Potential Drugs to Prevent Amyloid Deposits Discovered
Activating a certain pathway in the endoplasmic reticulum could prevent diseases effected by protein misfolding.
Researchers recently discovered several drugs that have the ability to increase a cell’s ability to find errors in protein production that can lead to amyloidosis diseases.
Researchers believe these drugs could potentially lead to a new intervention approach to disease progression, according to the study published in eLife. In every human cell, proteins fold into the correct shape inside the endoplasmic reticulum (ER).
When the ER finds misfolding errors, it recruits other “chaperone” proteins to catch the misfolded proteins. If the misfolded proteins are not caught before they reach the bloodstream, they can form toxic clusters called amyloid deposits, which can occur in the heart, liver, retina, or other organs, according to the study. These deposits lead to tissue degeneration.
However, there are not always enough chaperone proteins to effectively catch all misfolded proteins before they reach the bloodstream. Researchers are looking at way to activate the ER’s Unfolded Protein Response (UPR), which tells cells to create more chaperone proteins, according to the study.
“We're trying to make these helpers more efficient,” said co-senior author of the study Jeffery Kelly, PhD.
If all of the cells signals of UPR are activated for too long, the cell will die. Researchers previously discovered that the ATF6 pathway could potentially activate only 1 of the 3 signals, which could potentially avert cell death.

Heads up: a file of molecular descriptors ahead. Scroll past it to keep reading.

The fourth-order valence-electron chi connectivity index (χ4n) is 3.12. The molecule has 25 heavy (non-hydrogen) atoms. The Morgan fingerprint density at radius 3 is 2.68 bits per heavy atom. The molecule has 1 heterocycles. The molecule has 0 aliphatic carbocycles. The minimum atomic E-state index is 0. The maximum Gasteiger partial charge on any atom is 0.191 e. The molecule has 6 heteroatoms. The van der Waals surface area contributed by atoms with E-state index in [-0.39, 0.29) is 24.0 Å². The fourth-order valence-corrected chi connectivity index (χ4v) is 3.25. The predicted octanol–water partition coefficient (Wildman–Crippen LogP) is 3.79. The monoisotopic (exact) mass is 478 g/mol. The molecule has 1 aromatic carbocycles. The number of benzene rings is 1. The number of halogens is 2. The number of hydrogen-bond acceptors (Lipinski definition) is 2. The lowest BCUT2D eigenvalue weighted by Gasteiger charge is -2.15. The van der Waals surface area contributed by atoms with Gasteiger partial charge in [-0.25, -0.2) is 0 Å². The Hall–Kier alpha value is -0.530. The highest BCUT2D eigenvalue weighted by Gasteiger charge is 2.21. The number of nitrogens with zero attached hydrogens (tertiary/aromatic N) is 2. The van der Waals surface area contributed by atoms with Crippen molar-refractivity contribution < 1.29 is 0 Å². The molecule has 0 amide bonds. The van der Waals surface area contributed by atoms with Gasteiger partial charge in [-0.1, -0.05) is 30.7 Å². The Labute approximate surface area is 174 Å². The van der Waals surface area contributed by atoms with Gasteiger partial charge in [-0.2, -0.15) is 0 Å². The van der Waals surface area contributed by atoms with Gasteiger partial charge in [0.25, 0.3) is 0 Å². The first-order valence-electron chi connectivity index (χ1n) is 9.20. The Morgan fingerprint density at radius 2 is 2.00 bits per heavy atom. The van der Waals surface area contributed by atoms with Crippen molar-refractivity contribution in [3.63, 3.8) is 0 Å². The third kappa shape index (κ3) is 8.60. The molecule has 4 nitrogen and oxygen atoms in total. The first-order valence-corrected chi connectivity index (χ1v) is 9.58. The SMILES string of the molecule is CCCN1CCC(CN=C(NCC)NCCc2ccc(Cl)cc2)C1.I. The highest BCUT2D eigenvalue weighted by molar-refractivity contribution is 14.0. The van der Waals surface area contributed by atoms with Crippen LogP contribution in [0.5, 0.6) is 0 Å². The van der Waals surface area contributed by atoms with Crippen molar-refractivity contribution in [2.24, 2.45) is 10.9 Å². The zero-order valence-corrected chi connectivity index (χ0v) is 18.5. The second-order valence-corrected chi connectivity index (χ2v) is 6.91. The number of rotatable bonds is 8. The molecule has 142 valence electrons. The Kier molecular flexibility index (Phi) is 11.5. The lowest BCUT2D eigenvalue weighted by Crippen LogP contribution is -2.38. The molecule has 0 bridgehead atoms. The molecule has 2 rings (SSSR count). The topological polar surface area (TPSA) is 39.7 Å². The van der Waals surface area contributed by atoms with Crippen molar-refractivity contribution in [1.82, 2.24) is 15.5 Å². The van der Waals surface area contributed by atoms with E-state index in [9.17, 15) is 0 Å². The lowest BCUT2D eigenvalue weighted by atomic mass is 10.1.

Researchers initially discovered 14,000 molecules that could interact with ATF6, and then used multiple gene expression profiling. They found that 79 of the molecules could activate the ATF6 part of the UPR, according to the study.
Transcriptional profiling then lets the researchers examine which molecules were preferentially activating ATF6. The researchers discovered 8 promising “structural families.”
Researchers then attempted to synthesize the compounds to better understand how they were able to activate ATF6. In the next part of their study, researchers discovered that some of the compounds were able to mimic a cell’s normal activation of ATF6 in human liver and plasma cells.
These compounds created additional chaperone proteins. Each of the different compounds activated ATF6 in different ways, and some even caused the activation of other signals of UPR.
The researchers then turned cellular pathways up and down to elicit the ideal response. There was 1 compound that activated ATF6 at 40%, but it created a beneficial response from the ER, according to the study.
Researchers believe that fine-tuning this process could lead to enhanced treatments for human amyloid disease. They plan to continue their work by testing other molecules as drug candidates, and developing models to examine how the compounds work in different diseases effected by protein secretion.
“This is a class of drugs that could also work for diabetes and additional neurodegenerative diseases linked to protein misfolding, like Alzheimer's disease,” Dr Kelly concluded.